For Zion's sake: Not in our vital interest

With all due respect to the prime minister, these talks, like the price we will be paying for them, are not in our vital strategic interest.

By
July 23, 2013 22:09
4 minute read.
John Kerry meets with Mahmoud Abbas

John Kerry meets with Mahmoud Abbas. (photo credit: Mandel Ngan / REUTERS)

 
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In a matter of days, Israel will resume its bad habits: It will begin releasing a large number of convicted terrorists, with reports varying from 82 to up to 350, and it will bar its citizens from building, which for many of them means living, in the communities of their choosing east of the 1949 Armistice Line.

This will all be in the name of another bad habit: resuming the mindless shuffle known as the “peace process,” which the prime minister has now termed a “vital strategic interest” for Israel “in and of itself.”

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With all due respect to the prime minister, these talks, like the price we will be paying for them, are not in our vital strategic interest.

While Binyamin Netanyahu is the thrice-elected leader of a peace desiring people, Palestinian Authority President Mahmoud Abbas is well into the eighth year of his oneterm presidency, fears holding elections, and rules an unwilling electorate which he helped condition to hate Israel via a steady program of propaganda in education, culture and politics.

That is why when two of the primary negotiators in the upcoming talks – Netanyahu’s personal envoy Isaac Molcho and PA propagandist Saeb Erekat – last committed to negotiate, in late 2011-early 2012, half the time was spent wondering whether Erekat would show up.

When Erekat did arrive, one of the first points the Palestinian delegation raised was that the talks would end as soon as discussions on borders and security began.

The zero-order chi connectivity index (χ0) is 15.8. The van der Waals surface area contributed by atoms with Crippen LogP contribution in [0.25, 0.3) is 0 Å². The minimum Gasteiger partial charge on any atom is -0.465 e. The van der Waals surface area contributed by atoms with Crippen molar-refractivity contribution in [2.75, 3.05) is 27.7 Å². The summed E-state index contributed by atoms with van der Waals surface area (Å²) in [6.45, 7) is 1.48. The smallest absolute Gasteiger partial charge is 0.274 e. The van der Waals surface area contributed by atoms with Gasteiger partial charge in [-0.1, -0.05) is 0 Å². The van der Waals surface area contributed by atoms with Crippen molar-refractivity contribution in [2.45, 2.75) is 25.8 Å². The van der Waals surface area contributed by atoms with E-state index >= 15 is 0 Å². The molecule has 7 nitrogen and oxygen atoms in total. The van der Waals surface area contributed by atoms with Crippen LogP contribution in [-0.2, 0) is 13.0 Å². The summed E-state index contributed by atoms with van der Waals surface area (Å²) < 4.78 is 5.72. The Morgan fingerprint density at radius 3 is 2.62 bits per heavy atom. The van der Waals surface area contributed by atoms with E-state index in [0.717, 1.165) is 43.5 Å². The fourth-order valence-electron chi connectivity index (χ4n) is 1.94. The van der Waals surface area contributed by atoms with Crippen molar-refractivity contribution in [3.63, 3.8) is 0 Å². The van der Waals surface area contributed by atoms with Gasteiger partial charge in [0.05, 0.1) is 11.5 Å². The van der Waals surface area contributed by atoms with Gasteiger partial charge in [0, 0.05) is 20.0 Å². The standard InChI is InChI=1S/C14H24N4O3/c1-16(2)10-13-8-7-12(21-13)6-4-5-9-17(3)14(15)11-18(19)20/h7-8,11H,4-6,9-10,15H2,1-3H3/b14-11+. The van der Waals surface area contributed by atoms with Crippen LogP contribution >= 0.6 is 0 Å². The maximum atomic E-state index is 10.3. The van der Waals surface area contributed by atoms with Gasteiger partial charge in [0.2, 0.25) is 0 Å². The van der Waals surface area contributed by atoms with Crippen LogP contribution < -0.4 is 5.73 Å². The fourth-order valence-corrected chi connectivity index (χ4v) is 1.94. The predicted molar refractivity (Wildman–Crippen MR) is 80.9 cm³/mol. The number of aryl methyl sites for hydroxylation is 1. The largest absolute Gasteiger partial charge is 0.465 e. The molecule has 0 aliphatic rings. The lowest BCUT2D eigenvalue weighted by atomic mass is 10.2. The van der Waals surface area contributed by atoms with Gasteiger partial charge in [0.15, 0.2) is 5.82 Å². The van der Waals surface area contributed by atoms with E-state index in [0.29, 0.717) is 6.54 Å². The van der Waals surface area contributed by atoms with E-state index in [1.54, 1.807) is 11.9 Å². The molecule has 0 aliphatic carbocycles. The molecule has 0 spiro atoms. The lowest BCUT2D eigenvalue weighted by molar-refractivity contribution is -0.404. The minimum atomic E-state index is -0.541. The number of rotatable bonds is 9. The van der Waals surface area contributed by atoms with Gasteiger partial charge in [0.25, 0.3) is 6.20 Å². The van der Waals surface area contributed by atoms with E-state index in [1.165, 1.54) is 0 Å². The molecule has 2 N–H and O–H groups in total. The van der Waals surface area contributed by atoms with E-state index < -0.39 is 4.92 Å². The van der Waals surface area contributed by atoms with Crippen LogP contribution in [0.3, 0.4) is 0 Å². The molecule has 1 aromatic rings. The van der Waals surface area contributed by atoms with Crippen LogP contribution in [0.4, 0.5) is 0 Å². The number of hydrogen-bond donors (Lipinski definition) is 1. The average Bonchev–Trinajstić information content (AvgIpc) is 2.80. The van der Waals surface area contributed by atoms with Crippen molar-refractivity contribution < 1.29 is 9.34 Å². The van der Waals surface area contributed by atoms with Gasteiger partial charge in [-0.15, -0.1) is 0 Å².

The crux of the problem is that the Palestinians will not or cannot accept the minimal parameters which Netanyahu has said signify the Israeli “consensus”: a united Jerusalem under Israeli sovereignty, a temporary Israeli military presence in future Palestinian territory, or recognition of Israel as a Jewish state.



Abbas is also only the ostensible leader of a portion of his people.

Even if he had the support of “West Bank” Palestinians, no agreement he might sign would apply to Gaza, where Hamas rules.

So even though Netanyahu’s position today is dangerously close to those of his former political nemeses, like his negotiation team leader, Tzipi Livni, it remains unlikely that Abbas & Co. would agree to an “end of conflict clause,” which the prime minister has identified as an essential ingredient to peace, and even if such a clause were signed, it would be worthless.

The talks will accomplish something, though. They will make US Secretary of State John Kerry feel better about all the time he spent on the Israeli-Palestinian conflict while neglecting the most important crises facing the region in decades.